The Truth Machine by Michael J. Casey & Paul Vigna

The Truth Machine by Michael J. Casey & Paul Vigna

Author:Michael J. Casey & Paul Vigna
Language: eng
Format: epub
Publisher: St. Martin’s Press



On August 5, 2015, Bitcoin came to Wall Street. Or, to be more precise, a new, more buttoned-down version of Bitcoin came to Wall Street.

In its early days, bankers who’d heard of Bitcoin viewed it as a mere curiosity. Its wildly volatile price might make for a fun speculative investment, but the instability ruled Bitcoin out as an alternative currency. As far as bankers were concerned, Bitcoin had no role to play in the existing financial system. Banking institutions thrive on a system of opacity in which our inability to trust each other leaves us dependent on their intermediation of our transactions. Bankers might give lip service to reforming the inner workings of their system, but the thought of turning it over to something as uncontrollable as Bitcoin was beyond heresy. It wasn’t even conceivable.

At the same time, committed Bitcoin fans weren’t much interested in Wall Street, either. Bitcoin, after all, was designed as an alternative to the existing banking system. An improvement. Truth be told, despite an impressive movement that had coalesced around this upstart cryptocurrency in the almost seven years before the August 2015 event, and despite the innovations and the myriad other cryptocurrencies and networks and possibilities it had spawned, Bitcoin really hadn’t made much of a dent in reshaping the old order. Wall Street’s money machine remained firmly at the center of the global economy—and still does. For now, if you want to use technology to improve the world of finance—to reduce systemic risk in bond markets, for example, or make it easier for the poor to send and receive money—you still need to talk to Wall Street.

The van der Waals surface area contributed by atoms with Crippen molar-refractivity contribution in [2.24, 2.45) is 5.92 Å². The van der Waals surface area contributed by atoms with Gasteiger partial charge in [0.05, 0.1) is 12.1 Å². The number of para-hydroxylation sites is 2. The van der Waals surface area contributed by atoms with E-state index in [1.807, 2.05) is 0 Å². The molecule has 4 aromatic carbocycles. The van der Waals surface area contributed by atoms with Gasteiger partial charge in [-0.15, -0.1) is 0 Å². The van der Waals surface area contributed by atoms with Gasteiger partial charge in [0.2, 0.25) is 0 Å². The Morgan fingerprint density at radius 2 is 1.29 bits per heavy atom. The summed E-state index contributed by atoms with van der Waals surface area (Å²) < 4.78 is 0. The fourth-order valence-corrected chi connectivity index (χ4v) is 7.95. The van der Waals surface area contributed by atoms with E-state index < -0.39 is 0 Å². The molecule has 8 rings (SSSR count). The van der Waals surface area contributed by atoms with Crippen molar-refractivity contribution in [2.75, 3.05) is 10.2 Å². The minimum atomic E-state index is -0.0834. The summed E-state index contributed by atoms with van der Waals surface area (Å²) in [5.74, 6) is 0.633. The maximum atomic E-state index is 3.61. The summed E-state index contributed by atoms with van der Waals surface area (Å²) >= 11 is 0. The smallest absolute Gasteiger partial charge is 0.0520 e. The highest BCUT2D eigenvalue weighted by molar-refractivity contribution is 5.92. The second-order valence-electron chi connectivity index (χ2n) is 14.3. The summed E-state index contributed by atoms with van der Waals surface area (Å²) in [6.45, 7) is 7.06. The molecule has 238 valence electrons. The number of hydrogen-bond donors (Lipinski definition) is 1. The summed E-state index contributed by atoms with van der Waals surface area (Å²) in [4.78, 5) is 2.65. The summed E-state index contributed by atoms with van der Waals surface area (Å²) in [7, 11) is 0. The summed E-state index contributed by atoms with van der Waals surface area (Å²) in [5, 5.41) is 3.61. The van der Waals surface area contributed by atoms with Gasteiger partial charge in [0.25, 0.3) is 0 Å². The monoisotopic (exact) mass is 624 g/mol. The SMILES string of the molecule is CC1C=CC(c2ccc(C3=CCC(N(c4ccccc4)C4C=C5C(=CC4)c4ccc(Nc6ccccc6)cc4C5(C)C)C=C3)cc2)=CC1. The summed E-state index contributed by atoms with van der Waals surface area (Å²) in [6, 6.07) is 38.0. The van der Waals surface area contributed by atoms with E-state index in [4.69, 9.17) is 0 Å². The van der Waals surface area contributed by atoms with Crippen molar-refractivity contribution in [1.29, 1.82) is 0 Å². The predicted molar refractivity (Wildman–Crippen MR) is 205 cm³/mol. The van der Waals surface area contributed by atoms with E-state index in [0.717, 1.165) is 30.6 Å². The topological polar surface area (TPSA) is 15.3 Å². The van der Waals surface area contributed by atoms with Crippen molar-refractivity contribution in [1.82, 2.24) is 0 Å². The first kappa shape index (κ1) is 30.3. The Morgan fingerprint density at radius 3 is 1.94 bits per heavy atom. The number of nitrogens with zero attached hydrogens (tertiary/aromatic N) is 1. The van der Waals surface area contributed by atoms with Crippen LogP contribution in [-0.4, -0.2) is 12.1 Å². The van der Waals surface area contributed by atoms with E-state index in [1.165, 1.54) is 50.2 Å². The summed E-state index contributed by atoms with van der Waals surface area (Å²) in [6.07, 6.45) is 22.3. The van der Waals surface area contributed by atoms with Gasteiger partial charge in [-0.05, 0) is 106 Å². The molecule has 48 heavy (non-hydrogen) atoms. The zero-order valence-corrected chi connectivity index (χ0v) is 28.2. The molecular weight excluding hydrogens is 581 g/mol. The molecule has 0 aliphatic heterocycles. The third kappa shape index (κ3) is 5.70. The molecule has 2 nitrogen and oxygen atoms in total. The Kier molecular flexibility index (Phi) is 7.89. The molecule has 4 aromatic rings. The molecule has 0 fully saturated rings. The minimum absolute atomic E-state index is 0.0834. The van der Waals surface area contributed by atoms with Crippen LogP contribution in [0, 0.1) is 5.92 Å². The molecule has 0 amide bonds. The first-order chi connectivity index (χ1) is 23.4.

That’s what a group of technologists from the startup Symbiont set out to do on that sunny August day in 2015. They took their new, less subversive version of Bitcoin downtown, and while their model was better described as “inspired” by Bitcoin than as a close copy of it, they still promised a revolution, if a more controlled one. Among the Bitcoin-like features their model contained were the vital elements of a distributed ledger, a capacity to transfer digitized assets peer-to-peer, and low-cost and near-instantaneous transactions. But Symbiont had jettisoned other Bitcoin features, including those that obviate the need for banks as payment intermediaries. Most notably, this system did not include its own native cryptocurrency for rewarding miners and for maintaining a permissionless system of validation. In essence, Symbiont was promising “blockchain without bitcoin”—it would maintain the fast, secure, and cheap distributed network model, and a truth machine at its center that validated transactions, but it was not leaderless, permissionless, and open to all. It was a blockchain that Wall Street could control.

Whether it’s possible to separate bitcoin, ether, or any cryptocurrency from a blockchain is yet to be long-term tested. Some digital currency aficionados argue that stripping out the internal cryptocurrency would destroy the integrity of a blockchain. Without a native digital currency with which to reward and incentivize transaction validation, a permissionless network


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